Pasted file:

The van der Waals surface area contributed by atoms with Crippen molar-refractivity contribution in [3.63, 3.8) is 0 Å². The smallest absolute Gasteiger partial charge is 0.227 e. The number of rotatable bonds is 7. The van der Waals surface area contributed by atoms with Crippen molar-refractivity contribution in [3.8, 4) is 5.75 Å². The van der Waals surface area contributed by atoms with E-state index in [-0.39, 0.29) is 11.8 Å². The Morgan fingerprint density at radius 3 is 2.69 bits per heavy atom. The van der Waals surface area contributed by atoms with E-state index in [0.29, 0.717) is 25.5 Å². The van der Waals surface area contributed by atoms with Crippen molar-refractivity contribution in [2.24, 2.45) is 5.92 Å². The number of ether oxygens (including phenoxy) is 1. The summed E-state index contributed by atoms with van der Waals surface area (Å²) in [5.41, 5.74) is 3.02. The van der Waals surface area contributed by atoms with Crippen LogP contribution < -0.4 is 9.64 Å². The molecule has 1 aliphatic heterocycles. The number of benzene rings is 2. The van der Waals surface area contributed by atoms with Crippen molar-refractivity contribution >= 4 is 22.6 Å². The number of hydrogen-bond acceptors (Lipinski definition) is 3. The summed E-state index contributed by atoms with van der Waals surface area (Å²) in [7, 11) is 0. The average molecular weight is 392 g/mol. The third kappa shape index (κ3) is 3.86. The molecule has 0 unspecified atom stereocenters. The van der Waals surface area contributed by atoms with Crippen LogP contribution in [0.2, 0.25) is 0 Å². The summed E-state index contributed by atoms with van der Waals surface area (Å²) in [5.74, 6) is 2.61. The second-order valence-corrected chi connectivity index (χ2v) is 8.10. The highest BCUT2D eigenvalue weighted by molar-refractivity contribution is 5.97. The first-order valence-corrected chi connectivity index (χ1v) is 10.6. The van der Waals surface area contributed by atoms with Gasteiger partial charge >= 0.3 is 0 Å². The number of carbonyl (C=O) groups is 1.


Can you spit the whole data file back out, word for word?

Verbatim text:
The van der Waals surface area contributed by atoms with Crippen molar-refractivity contribution in [3.63, 3.8) is 0 Å². The smallest absolute Gasteiger partial charge is 0.227 e. The number of rotatable bonds is 7. The van der Waals surface area contributed by atoms with Crippen molar-refractivity contribution in [3.8, 4) is 5.75 Å². The van der Waals surface area contributed by atoms with E-state index in [-0.39, 0.29) is 11.8 Å². The Morgan fingerprint density at radius 3 is 2.69 bits per heavy atom. The van der Waals surface area contributed by atoms with E-state index in [0.29, 0.717) is 25.5 Å². The van der Waals surface area contributed by atoms with Crippen molar-refractivity contribution in [2.24, 2.45) is 5.92 Å². The number of ether oxygens (including phenoxy) is 1. The summed E-state index contributed by atoms with van der Waals surface area (Å²) in [5.41, 5.74) is 3.02. The van der Waals surface area contributed by atoms with Crippen LogP contribution < -0.4 is 9.64 Å². The molecule has 1 aliphatic heterocycles. The number of benzene rings is 2. The van der Waals surface area contributed by atoms with Crippen molar-refractivity contribution >= 4 is 22.6 Å². The number of hydrogen-bond acceptors (Lipinski definition) is 3. The summed E-state index contributed by atoms with van der Waals surface area (Å²) in [7, 11) is 0. The average molecular weight is 392 g/mol. The third kappa shape index (κ3) is 3.86. The molecule has 0 unspecified atom stereocenters. The van der Waals surface area contributed by atoms with Crippen LogP contribution in [0.2, 0.25) is 0 Å². The summed E-state index contributed by atoms with van der Waals surface area (Å²) in [5.74, 6) is 2.61. The second-order valence-corrected chi connectivity index (χ2v) is 8.10. The highest BCUT2D eigenvalue weighted by molar-refractivity contribution is 5.97. The first-order valence-corrected chi connectivity index (χ1v) is 10.6. The van der Waals surface area contributed by atoms with Gasteiger partial charge >= 0.3 is 0 Å². The number of carbonyl (C=O) groups is 1.